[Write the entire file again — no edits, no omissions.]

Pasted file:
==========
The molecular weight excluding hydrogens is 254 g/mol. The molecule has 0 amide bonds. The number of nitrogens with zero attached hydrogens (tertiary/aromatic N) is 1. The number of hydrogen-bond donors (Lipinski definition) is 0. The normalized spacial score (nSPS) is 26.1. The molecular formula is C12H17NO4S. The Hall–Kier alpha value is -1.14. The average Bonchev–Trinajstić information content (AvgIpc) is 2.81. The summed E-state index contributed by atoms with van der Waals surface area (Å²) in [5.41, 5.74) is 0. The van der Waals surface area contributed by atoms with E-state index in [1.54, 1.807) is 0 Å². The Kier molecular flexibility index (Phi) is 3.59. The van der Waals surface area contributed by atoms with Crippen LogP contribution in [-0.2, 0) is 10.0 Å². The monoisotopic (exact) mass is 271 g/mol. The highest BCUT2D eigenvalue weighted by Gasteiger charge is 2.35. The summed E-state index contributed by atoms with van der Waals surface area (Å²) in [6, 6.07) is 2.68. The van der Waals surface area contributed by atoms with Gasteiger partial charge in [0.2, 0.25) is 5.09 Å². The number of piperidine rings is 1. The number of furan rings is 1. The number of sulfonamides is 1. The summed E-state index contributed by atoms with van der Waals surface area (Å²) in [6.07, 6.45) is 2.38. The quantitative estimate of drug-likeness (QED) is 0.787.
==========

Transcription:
The molecular weight excluding hydrogens is 254 g/mol. The molecule has 0 amide bonds. The number of nitrogens with zero attached hydrogens (tertiary/aromatic N) is 1. The number of hydrogen-bond donors (Lipinski definition) is 0. The normalized spacial score (nSPS) is 26.1. The molecular formula is C12H17NO4S. The Hall–Kier alpha value is -1.14. The average Bonchev–Trinajstić information content (AvgIpc) is 2.81. The summed E-state index contributed by atoms with van der Waals surface area (Å²) in [5.41, 5.74) is 0. The van der Waals surface area contributed by atoms with E-state index in [1.54, 1.807) is 0 Å². The Kier molecular flexibility index (Phi) is 3.59. The van der Waals surface area contributed by atoms with Crippen LogP contribution in [-0.2, 0) is 10.0 Å². The monoisotopic (exact) mass is 271 g/mol. The highest BCUT2D eigenvalue weighted by Gasteiger charge is 2.35. The summed E-state index contributed by atoms with van der Waals surface area (Å²) in [6, 6.07) is 2.68. The van der Waals surface area contributed by atoms with Gasteiger partial charge in [0.2, 0.25) is 5.09 Å². The number of piperidine rings is 1. The number of furan rings is 1. The number of sulfonamides is 1. The summed E-state index contributed by atoms with van der Waals surface area (Å²) in [6.07, 6.45) is 2.38. The quantitative estimate of drug-likeness (QED) is 0.787.